Harlan Shober, Washington County commissioner who is president of the County Commissioners Association, noted Wednesday in Harrisburg that one of the counties’ priorities for 2017 includes maintaining the shale gas impact fee, known as Act 13.
In a press conference at the Capitol, Shober introduced Erick Coolidge, a Tioga County commissioner who serves as chair of CCAP’s Agriculture Committee and Natural Gas Task Force.
Coolidge said the impact fees generated by Act 13 of 2012 have allowed the counties with shale gas wells the flexibility to address their unique local impact.
“We know it’s important,” Shober said last week in advance of the press conference. “Everyone in the state, all 67 counties, have really come together on the Act 13 revenue piece because everybody gets money from it.
“The governor’s talking about one of the areas where they see new revenues is in the gas industry. I think he’s still going to push for more severance tax. Everyone’s looking for dollars.”
Both the independent Fiscal Office and the Governor’s Budget Office project a deficit of $600 million in 2016-17 and a deficit in 2017-18 topping $1.5 billion.
In addition, the impact fees have brought improvements in environment and infrastructure in all 67 counties. “Should any proposals to place a severance tax on the natural gas industry be considered in the future,” Coolidge said, “counties’ priority is to preserve the current impact fee and its distribution structure to local governments so counties continue to have the flexibility to address critical infrastructure, safety, training, and economic development needs.”
Last September, the state Supreme Court, in a case originating in Robinson Township, Washington County, struck down several provisions of the Pennsylvania oil and gas law, such as the use of eminent-domain condemnation for natural gas storage; excluding owners of private wells from those notified of hazardous spills; and drilling companies’ fast-track to Commonwealth Court when challenging local zoning ordinances. The court also ruled in favor of disclosing a list of chemicals that physicians can access in conjunction with oil or gas production.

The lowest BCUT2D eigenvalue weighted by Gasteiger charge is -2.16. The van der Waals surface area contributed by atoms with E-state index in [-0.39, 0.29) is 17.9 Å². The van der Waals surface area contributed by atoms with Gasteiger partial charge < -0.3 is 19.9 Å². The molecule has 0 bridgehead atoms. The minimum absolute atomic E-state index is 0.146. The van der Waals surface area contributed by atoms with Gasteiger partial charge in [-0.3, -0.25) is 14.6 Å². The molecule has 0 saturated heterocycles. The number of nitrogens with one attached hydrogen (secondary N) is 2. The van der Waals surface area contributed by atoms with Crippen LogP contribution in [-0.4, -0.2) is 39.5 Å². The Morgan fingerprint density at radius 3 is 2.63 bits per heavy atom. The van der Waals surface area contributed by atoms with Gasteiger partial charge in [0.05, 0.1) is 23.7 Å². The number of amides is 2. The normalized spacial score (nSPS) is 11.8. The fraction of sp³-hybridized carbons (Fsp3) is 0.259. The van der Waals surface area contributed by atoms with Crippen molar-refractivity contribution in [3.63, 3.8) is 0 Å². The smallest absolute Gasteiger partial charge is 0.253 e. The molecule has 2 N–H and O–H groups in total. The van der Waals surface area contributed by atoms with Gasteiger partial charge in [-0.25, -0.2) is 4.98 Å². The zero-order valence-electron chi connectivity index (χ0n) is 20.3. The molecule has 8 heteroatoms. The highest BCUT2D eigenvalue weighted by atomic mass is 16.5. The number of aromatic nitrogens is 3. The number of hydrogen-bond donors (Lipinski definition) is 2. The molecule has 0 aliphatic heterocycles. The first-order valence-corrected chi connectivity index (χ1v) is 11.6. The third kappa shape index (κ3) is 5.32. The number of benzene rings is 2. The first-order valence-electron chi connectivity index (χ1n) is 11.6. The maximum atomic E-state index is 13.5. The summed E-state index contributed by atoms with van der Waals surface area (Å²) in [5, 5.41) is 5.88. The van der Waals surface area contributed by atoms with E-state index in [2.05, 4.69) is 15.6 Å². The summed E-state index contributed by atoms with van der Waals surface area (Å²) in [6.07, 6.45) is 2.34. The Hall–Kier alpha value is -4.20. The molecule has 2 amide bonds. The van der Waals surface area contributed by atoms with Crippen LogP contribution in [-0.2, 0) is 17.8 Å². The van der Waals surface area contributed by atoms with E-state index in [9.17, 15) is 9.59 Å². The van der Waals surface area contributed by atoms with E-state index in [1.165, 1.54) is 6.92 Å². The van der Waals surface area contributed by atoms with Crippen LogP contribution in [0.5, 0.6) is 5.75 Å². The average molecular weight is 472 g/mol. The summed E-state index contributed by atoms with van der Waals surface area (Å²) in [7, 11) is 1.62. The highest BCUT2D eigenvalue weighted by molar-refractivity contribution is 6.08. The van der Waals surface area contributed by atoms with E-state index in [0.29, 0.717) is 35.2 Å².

Shober said the priorities were selected by CCAP members as the issues with the greatest significance and the greatest potential impact to counties during the coming year.
Other priorities include funding of what are known as “human services,” including protection of children and youth and the elderly, mental health and intellectual disability services, housing supports, drug and alcohol treatment related to opioids and juvenile justice.
Changes in the child protection system in 2015, an outgrowth of the Jerry Sandusky child molestation case at Penn State, resulted in nearly 30 new laws causing a significant number of increases in referrals to children and youth agencies.
But no increase in state funding came with the new mandates. A months-long budget impasse lasted from 2015 to 2016, leaving counties and service providers to shoulder the burden during the interim.
County commissioners have asked for the ability to diversify the county tax base through a sales, earned income or personal income tax.
“So if the Commonwealth should attempt to balance the budget by lessening or abandoning its commitment to fund these programs, they need to understand they have not held the line on taxes – instead they have endorsed , if not required, increases in local property taxes. Every legislator, every taxpayer, every family in need should send the message that such a strategy is wrong,” said George Hartwick III, Dauphin County commissioner who chairs the CCAP Human Service Committee.